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AP FACT CHECK: Trump's pledge to vets on private care lags

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Veterans Affairs Secretary David Shulkin testifies on FY2019 and FY2020 budgets for veterans programs before the Senate Committee on Veterans Affairs on Capitol Hill, Wednesday, March 21, 2018, in Washington. (AP Photo/Jose Luis Magana)

WASHINGTON (AP) — President Donald Trump is holding out the promise of better health care for veterans through an imminent expansion of private-sector services outside the Department of Veterans Affairs system. The problem: His campaign priority remains deadlocked in Congress as his VA secretary struggles with rebellion inside the agency.

During the presidential campaign, Trump repeatedly pledged to fix the VA by expanding access to private doctors and firing bad employees, criticizing the department as "the most corrupt." Last year, Trump promised to triple the number of veterans "seeing the doctor of their choice."

But the plan remains in limbo after lawmakers declined this week to include it in a spending bill.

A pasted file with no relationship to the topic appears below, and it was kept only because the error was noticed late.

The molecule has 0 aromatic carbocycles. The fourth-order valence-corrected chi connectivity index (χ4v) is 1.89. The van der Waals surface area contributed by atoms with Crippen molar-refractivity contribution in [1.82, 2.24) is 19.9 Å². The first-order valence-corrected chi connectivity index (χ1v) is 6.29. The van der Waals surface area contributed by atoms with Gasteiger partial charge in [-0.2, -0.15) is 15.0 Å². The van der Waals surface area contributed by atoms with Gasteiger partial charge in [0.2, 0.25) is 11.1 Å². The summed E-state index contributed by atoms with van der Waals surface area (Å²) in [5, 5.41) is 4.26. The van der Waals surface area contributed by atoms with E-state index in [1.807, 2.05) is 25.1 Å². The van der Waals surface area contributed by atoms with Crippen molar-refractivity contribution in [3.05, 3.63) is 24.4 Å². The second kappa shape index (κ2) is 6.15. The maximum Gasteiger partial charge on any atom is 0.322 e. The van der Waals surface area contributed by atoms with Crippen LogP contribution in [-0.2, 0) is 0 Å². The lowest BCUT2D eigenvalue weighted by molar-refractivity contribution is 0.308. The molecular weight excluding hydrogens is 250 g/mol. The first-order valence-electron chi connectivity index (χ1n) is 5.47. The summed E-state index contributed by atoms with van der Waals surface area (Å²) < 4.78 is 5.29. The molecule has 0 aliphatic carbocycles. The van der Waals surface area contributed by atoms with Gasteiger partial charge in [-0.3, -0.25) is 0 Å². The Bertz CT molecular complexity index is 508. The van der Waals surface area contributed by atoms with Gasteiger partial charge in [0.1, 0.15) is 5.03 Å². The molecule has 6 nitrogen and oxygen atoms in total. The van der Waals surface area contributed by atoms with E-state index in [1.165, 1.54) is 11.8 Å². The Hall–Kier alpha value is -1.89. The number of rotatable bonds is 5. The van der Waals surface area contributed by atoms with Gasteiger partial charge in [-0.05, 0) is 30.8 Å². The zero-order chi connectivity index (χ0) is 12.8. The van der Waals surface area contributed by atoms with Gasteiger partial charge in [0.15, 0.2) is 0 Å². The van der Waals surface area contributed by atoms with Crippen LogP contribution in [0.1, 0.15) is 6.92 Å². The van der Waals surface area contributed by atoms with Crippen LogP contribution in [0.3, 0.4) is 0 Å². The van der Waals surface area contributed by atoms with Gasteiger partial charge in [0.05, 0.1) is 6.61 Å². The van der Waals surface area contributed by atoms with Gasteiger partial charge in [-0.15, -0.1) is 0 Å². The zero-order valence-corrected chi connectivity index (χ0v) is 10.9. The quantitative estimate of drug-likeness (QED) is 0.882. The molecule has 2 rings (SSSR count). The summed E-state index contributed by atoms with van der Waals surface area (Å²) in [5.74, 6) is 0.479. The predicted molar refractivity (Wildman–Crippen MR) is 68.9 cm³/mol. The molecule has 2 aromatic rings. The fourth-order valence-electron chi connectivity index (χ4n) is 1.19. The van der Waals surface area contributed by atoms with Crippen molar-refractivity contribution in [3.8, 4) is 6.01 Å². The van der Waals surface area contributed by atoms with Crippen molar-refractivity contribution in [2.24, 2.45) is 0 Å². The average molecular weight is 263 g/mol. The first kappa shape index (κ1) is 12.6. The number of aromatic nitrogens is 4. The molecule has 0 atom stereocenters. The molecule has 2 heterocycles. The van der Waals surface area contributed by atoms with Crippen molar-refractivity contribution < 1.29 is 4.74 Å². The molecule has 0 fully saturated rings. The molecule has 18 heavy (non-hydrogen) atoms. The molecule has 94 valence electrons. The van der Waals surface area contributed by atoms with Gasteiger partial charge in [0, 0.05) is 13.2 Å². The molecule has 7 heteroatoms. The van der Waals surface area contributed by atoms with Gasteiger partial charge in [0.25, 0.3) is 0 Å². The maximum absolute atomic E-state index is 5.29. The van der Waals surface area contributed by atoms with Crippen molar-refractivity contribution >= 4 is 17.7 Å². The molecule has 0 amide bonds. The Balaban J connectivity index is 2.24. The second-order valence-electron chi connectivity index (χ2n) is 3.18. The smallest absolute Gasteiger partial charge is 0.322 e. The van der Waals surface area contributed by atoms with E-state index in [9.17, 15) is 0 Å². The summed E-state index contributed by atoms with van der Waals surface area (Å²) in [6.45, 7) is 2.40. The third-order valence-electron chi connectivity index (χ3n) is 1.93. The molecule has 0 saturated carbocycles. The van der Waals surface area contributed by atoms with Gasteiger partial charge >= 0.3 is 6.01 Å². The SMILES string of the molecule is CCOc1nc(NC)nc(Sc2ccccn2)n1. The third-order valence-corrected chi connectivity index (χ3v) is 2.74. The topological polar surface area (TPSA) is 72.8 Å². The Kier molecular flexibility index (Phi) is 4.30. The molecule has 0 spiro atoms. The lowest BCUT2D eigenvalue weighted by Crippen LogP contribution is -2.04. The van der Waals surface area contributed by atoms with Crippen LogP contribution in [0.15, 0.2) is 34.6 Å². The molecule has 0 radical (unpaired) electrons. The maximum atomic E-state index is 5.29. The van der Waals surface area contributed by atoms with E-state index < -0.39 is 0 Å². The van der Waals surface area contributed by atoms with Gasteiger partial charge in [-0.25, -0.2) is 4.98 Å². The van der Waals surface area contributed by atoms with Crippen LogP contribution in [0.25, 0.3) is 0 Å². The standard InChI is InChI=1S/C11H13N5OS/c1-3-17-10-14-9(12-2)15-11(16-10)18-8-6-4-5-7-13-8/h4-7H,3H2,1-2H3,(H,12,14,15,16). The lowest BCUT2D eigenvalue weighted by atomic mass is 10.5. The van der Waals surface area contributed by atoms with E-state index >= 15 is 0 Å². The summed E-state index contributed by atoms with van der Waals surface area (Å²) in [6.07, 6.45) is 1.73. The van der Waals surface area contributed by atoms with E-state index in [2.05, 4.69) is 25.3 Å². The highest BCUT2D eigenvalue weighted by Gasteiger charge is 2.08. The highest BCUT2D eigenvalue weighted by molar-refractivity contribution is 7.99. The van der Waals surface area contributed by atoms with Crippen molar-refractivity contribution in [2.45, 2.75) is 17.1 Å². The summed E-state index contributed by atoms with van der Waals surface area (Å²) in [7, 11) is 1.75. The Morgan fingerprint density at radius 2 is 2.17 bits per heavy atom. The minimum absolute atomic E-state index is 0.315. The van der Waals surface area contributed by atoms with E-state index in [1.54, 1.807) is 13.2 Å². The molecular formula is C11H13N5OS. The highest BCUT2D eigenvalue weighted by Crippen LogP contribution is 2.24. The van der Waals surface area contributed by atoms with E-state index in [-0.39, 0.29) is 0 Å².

Meanwhile, VA Secretary David Shulkin, under investigation by VA's internal watchdog for possible spending abuses, didn't tell the full story when he insisted to Congress that Trump's proposed budget would give that office all "the staffing they need."

A look at the statements and their veracity:

TRUMP: "Choice is coming. Choice — where the veterans can actually, instead of waiting on line for weeks and weeks and weeks, they can actually go and see a doctor and have it taken care of, and we pay. And that's going to be the big one." — remarks Tuesday to the National Republican Congressional Committee.

THE FACTS: Trump's claim of fast service under the Veterans Choice program is not echoed by his VA secretary. The program allows veterans to see doctors outside the government-run VA system at taxpayers' expense. Trump suggests that veterans using the program don't have to wait "for weeks and weeks" as they do at VA. But Shulkin told an American Legion veterans gathering last month that the VA is "often 40 percent better in terms of wait times" compared with the private sector.